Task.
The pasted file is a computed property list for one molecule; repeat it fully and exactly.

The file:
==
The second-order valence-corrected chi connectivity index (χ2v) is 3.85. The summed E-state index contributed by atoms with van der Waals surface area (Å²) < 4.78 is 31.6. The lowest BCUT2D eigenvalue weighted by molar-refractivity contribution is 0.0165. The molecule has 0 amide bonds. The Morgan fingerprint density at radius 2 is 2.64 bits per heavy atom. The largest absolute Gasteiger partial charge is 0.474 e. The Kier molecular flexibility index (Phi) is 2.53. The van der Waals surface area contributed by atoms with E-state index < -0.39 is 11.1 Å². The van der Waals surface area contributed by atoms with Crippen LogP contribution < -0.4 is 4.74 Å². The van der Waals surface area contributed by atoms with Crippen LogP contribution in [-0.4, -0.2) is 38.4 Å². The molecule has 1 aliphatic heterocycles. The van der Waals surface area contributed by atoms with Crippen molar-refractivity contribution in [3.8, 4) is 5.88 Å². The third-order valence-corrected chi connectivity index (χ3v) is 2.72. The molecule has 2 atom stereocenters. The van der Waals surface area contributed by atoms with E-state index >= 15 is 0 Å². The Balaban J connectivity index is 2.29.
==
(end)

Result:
The second-order valence-corrected chi connectivity index (χ2v) is 3.85. The summed E-state index contributed by atoms with van der Waals surface area (Å²) < 4.78 is 31.6. The lowest BCUT2D eigenvalue weighted by molar-refractivity contribution is 0.0165. The molecule has 0 amide bonds. The Morgan fingerprint density at radius 2 is 2.64 bits per heavy atom. The largest absolute Gasteiger partial charge is 0.474 e. The Kier molecular flexibility index (Phi) is 2.53. The van der Waals surface area contributed by atoms with E-state index < -0.39 is 11.1 Å². The van der Waals surface area contributed by atoms with Crippen LogP contribution < -0.4 is 4.74 Å². The van der Waals surface area contributed by atoms with Crippen LogP contribution in [-0.4, -0.2) is 38.4 Å². The molecule has 1 aliphatic heterocycles. The van der Waals surface area contributed by atoms with Crippen molar-refractivity contribution in [3.8, 4) is 5.88 Å². The third-order valence-corrected chi connectivity index (χ3v) is 2.72. The molecule has 2 atom stereocenters. The van der Waals surface area contributed by atoms with E-state index >= 15 is 0 Å². The Balaban J connectivity index is 2.29.